Tripwire IDS

How To Install And Setup Tripwire IDS On CentOS 7

Hi All, today we are going to show you installation setup of Tripwire on CentOS 7. Tripwire is an intrusion detection system (IDS), which, constantly and automatically, keeps your critical system files and reports under control if they have been destroyed or modified by a cracker (or by mistake). It allows the system administrator to know immediately what was compromised and fix it.

Tripwire is available as both an open source offering and a full-fledged enterprise version.
Tripwire Open Source agents monitor Linux systems to detect and report any unauthorized changes to files and directories. It first creates a baseline of all files in an encrypted file (encryption protects it from malware tampering) then monitors the files for changes, including permissions, internal file changes, and timestamp details. Cryptographic hashes are employed to detect changes in a file without storing its entire contents in the database. While useful for detecting intrusions after they’ve occurred, Tripwire Open Source can also serve many other purposes, such as integrity assurance, change management and policy compliance.

System Update:

Starting from the best practice, let’s login to your CentOS 7 operating system and update it with latest updates and security patches using the command mentioned below.

#yum update

After system update, install the latest EPEL Repository by pressing ‘y’ key once you are asked on your CentOS 7 server.

# yum install epel-release

epel repo

Installing Tripwire:

Now the installation of Tripwire is just a one command ahead by using ‘yum’. Optionally you can also download its binary package from their Official Download Link .

# yum install tripwire

Press ‘y’ key to continue once you are prompted for confirmation about tripwire installation and its GPG key verification as shown.

install tripwire

Creating Keys:

Run the command below to create Tripwire local and site key files provided with some secured pass phrases for the Tripwire site and local passphrases which are used to sign a variety of files, such as the configuration, policy, and database files.


tripwire keys

Once you have a satisfactory Tripwire policy file, you should move the clear-text version to a secure location and/or encrypt it in place (using a tool such as GPG, for example).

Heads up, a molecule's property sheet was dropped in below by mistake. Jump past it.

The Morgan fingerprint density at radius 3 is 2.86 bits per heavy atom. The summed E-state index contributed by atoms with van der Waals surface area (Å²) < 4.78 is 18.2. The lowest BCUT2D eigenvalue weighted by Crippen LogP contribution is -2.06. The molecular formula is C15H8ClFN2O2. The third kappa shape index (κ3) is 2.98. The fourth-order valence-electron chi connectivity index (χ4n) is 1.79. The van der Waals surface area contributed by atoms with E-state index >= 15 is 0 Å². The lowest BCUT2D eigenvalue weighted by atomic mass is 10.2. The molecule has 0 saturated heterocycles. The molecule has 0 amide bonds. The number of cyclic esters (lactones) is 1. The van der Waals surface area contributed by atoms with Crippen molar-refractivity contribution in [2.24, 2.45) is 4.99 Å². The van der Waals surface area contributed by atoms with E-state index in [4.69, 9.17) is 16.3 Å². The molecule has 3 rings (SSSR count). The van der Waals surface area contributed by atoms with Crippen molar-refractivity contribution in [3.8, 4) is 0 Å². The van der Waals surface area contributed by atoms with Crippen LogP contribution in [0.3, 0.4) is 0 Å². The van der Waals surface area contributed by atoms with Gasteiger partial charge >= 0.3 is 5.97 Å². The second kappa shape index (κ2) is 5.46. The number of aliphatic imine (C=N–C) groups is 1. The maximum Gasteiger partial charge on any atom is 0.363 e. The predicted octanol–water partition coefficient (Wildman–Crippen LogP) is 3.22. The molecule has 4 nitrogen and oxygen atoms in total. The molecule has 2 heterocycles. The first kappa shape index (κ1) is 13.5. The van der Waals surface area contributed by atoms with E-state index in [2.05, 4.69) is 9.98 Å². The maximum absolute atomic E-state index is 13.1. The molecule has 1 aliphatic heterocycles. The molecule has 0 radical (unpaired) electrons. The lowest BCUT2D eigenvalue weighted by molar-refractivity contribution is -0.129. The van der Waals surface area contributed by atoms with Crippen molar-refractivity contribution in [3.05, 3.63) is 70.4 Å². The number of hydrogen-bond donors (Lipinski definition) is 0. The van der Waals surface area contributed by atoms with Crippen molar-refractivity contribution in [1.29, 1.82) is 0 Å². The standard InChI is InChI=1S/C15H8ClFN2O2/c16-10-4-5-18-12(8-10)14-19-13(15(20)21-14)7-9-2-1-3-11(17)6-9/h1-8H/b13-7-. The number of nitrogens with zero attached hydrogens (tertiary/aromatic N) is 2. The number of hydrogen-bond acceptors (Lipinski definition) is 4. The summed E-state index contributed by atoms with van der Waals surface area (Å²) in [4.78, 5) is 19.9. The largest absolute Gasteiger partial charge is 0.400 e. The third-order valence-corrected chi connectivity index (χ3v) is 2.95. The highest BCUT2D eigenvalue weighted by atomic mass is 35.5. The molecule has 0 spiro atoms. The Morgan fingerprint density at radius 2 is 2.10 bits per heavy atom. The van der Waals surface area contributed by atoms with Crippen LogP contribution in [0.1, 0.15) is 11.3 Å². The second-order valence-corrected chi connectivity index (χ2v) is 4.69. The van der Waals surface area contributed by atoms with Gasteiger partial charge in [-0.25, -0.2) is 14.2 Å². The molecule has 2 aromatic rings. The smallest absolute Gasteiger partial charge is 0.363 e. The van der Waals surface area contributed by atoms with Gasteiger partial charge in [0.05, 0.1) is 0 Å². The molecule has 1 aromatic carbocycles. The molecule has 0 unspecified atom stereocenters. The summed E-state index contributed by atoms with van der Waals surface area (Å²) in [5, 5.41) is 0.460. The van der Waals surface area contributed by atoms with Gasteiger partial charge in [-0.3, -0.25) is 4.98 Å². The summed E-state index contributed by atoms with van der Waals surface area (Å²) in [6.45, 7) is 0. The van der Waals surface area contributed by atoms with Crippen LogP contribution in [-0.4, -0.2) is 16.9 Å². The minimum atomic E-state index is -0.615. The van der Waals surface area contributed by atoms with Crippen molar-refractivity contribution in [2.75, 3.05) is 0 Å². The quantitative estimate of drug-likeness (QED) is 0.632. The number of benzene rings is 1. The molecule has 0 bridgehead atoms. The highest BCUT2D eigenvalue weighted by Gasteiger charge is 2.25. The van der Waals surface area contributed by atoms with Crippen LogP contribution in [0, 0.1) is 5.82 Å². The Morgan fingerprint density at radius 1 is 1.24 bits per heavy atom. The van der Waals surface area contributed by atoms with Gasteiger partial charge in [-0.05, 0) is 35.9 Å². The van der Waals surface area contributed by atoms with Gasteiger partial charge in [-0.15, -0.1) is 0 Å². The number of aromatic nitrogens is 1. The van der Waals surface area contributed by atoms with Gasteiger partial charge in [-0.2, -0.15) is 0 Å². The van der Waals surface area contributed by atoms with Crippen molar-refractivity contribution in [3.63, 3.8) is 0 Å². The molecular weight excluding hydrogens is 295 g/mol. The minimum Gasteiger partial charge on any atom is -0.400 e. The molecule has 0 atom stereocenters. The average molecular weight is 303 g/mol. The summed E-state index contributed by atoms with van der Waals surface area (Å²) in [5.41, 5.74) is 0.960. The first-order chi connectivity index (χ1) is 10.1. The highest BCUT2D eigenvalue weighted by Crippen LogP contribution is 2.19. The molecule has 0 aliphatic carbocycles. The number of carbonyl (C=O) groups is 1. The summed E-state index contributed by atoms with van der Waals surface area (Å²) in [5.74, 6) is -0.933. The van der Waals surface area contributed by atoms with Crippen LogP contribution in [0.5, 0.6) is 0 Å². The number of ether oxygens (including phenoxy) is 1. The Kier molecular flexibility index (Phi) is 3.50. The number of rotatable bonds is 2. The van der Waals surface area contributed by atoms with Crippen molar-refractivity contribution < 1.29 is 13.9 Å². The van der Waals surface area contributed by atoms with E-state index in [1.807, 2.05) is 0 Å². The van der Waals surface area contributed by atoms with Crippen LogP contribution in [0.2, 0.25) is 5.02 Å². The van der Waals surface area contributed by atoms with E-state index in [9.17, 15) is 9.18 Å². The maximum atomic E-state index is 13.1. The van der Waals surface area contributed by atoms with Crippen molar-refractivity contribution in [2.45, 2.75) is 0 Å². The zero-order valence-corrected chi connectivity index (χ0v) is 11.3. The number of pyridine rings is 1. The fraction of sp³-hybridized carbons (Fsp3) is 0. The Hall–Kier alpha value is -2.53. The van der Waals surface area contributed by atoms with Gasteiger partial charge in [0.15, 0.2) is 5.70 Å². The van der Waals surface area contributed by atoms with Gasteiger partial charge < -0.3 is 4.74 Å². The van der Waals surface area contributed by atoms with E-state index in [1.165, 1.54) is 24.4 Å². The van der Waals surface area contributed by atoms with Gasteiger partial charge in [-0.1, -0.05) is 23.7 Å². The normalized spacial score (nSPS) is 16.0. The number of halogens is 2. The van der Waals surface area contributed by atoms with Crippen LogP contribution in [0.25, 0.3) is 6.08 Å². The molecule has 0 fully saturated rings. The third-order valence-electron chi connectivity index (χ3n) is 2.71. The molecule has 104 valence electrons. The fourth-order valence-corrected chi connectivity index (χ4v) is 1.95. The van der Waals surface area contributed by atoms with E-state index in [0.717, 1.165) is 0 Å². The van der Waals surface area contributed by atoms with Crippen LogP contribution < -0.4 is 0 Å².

Now run “tripwire –init” to enter Database Initialization Mode. This reads the policy file, generates a database based on its contents, and then cryptographically signs the resulting database. Options can be entered on the command line to specify which policy, configuration, and key files are used to create the database. The filename for the
database can be specified as well. If no options are specified, the default values from the current configuration file are used.

Initializing Tripwire:

Finally initialize the Tripwire database using the following command.

# tripwire --init

After processing all system files, you will get the following message bout tripwire database initialization.

“### Continuing…
Wrote database file: /var/lib/tripwire/ksh-cent7.twd
The database was successfully generated.”

Configure Tripwire policy:

You can disable some check by “#” with “no such file or directory” file when we have done Initializing polices in previous step by opening the following configurations file.

# vim /etc/tripwire/twpol.txt

Tripwire will identify file changes in the critical system files specified in the policy file. Using Tripwire while making frequent changes to these directories will flag all these changes. It is most useful after a system has reached a configuration that the user considers stable.

To use Tripwire after creating a policy file to run a report, use the following command.

# tripwire --check > /etc/tripwire/report.txt

Depending on your system and the contents of the policy file, the tripwire check will might take some time to complete the process. Alter that you will be able to view the Report Summary generated by Tripwire.

If you would like to modify the default policy file then you can use a new one, by modifying the policy file and then execute the following commands as the root user for its implementation.

[/cc]# twadmin –create-polfile /etc/tripwire/twpol.txt && tripwire –init [/cc]

Please enter your site passphrase:
Wrote policy file: /etc/tripwire/tw.pol
Please enter your local passphrase:
Parsing policy file: /etc/tripwire/tw.pol
Generating the database…
*** Processing Unix File System ***

### Continuing…
Wrote database file: /var/lib/tripwire/ksh-cent7.twd
The database was successfully generated.

Automating Tripwire reports:

Now we will set up a cron job to execute a tripwire check every morning after confirmation of tripwire results manually.

We will be using root’s crontab, because edits to the system cronjob can get wiped out with system updates.

Let’s create the crontab by typing below command.

# crontab -e

40 2 * * * /usr/sbin/tripwire --check | mail -s "Tripwire report for `uname -n`"

Here in this cron job we have provided our email to send reports by tripwire run at 2:40am every day.

In order to review all of your cron jobs present under your current use, you can use below command.

# crontab -l


At the end of this article, you are now able to install and configure your Tripwire IDS. Now you should review the emailed reports regularly and take action where there are changes detected, either in updating the tripwire database to okay the changes, or investigating suspicious activity. You are all setup for an automated intrusion detection system that sends you reports regarding changes on your filesystem. Let’s enjoy and keep visiting for other awesome articles.

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